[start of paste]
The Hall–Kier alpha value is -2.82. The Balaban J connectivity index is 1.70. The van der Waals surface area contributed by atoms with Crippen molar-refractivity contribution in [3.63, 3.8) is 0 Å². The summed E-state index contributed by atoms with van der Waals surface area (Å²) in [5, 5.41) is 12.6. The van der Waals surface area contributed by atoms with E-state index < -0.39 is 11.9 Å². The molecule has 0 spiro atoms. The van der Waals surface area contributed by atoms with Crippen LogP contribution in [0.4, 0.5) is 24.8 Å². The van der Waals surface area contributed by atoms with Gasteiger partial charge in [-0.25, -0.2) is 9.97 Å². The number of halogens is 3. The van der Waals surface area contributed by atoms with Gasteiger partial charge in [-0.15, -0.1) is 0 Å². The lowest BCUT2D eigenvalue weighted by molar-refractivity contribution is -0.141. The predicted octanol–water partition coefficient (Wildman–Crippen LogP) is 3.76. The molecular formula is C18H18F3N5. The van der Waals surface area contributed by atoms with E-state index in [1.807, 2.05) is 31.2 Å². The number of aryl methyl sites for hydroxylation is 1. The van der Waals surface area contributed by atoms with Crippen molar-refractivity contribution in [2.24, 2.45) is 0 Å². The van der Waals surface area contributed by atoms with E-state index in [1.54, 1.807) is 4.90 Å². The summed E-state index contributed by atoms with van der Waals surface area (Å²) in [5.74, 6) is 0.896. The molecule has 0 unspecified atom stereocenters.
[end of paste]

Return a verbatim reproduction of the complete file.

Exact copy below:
The Hall–Kier alpha value is -2.82. The Balaban J connectivity index is 1.70. The van der Waals surface area contributed by atoms with Crippen molar-refractivity contribution in [3.63, 3.8) is 0 Å². The summed E-state index contributed by atoms with van der Waals surface area (Å²) in [5, 5.41) is 12.6. The van der Waals surface area contributed by atoms with E-state index < -0.39 is 11.9 Å². The molecule has 0 spiro atoms. The van der Waals surface area contributed by atoms with Crippen LogP contribution in [0.4, 0.5) is 24.8 Å². The van der Waals surface area contributed by atoms with Gasteiger partial charge in [-0.25, -0.2) is 9.97 Å². The number of halogens is 3. The van der Waals surface area contributed by atoms with Gasteiger partial charge in [-0.15, -0.1) is 0 Å². The lowest BCUT2D eigenvalue weighted by molar-refractivity contribution is -0.141. The predicted octanol–water partition coefficient (Wildman–Crippen LogP) is 3.76. The molecular formula is C18H18F3N5. The van der Waals surface area contributed by atoms with E-state index in [1.807, 2.05) is 31.2 Å². The number of aryl methyl sites for hydroxylation is 1. The van der Waals surface area contributed by atoms with Crippen molar-refractivity contribution in [2.24, 2.45) is 0 Å². The van der Waals surface area contributed by atoms with E-state index in [1.54, 1.807) is 4.90 Å². The summed E-state index contributed by atoms with van der Waals surface area (Å²) in [5.74, 6) is 0.896. The molecule has 0 unspecified atom stereocenters.